The band's latest offering, 'Marrow of the spirit' has almost seen the band come full circle. You can see traces and snippets of all the earlier work done by Agalloch in this one. Also this album is characterized by the raw sound, quite like the demo due to analog recording as insisted by the band. As always, the epic song of this album is the 17 and a half minute long epic, 'Black Lake Nidstang'. More than anything this album leaves the door open for endless possibilities to take this band forward into unknown realms where not many artists have gone. I for one, cannot wait to get my 'Ashes against the Grain' official shirt, my first piece of Agalloch merchandise and yes you guessed it, it was pretty hard to find!

The Maple Tree

Silhouttes of a long forgotten summer
Despair ekes, devoid of color
Its solemn boughs flail
lost vigor 'neth a barrage of hail

The repugnant winter breeze
fleecing away, nothing can it appease

The morose being, a once haven
Left desultory by the loathsome winter so brazen
no defatigable melancholy, no desires to elope
Spring's advent springs eternal hope

From Mexico - With love

Amores Perros (Love's a bitch)
Starring Gael Garcia Bernal, Emilio Echevarria, Goya Toledo
Directed by Alejandro Gonzales Inarritu
Released - 2000.

"If you want to make God laugh, tell him your plans."

Although the literal translation of the title is 'Love's a bitch', it could well have been 'Love is betrayal' for that is the common motif running through this film.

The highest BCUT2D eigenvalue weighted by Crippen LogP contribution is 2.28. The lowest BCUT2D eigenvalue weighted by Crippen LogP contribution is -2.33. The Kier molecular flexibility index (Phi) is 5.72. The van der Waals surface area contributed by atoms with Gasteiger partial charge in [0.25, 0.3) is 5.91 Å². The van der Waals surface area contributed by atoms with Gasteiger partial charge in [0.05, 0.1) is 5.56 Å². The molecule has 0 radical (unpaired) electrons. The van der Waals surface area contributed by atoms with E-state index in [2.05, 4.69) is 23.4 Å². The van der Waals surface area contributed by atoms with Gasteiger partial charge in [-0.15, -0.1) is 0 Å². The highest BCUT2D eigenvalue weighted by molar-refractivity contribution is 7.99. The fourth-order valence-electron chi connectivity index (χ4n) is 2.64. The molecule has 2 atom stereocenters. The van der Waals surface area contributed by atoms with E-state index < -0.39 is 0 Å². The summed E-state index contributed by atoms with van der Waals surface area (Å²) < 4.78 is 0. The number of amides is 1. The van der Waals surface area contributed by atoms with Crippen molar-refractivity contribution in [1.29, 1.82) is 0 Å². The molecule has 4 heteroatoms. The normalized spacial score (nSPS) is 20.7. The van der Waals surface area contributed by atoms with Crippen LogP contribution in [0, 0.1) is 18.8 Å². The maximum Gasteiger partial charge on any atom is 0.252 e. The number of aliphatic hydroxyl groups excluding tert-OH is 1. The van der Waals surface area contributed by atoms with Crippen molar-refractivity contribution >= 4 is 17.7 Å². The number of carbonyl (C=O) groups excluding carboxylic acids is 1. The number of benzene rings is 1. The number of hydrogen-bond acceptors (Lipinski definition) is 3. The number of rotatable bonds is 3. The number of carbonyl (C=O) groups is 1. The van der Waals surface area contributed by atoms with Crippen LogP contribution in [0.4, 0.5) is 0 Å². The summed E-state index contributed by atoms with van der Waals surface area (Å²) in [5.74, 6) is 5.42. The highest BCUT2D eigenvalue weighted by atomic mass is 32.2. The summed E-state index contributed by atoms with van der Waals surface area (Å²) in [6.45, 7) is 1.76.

Alejandro Gonzales Inarritu is the director who also came out with the immensely successful 'Babel' and after watching this film, it's pretty clear that Babel is a more expansive, telling and dare I say 'globalized' version of this Mexican film. Like 'Babel' the theme of the movie revolves around an incident which affects a bunch of people in conflicting ways, and then sets off another chain of events. The film basically tells three different tales which are inextricably linked by this incident.

In the first tale, Gael garcia bernal plays Octavio, who is in love with his brother's wife, Susana who is treated like a rag doll by Octavio's brother. The next tale involves an advertising executive who is cheating on his wife with a spanish supermodel while the third tale tells the story of a former professor who abandoned his family to become a guerilla and as he puts it to "change the world for good".

Although 'Amores Perros' has its dull moments, the first hour blows most Hollywood crime thrillers out of the water with its upright impact and brutal pace. The film's backdrop is set on the unforgiving streets of Mexico city and dog fighting which has been a controversial topic in recent years forms the basis of what sets off the chain of events which goes on to define the destiny of the characters. Inarritu also employs the use of symbolic parables, a story within a story, to drive home his point, especially during the parts where the story seems to fall apart a bit.

Finally 'Amores Perros' laid the basis for what turned out to be the biggest success of Inarritu's career in the form of 'Babel' and although it is not as hard-hitting as 'City of God' was, I'd still rate it four and a half stars out of five. A definite must watch and a great advert for mexican cinema.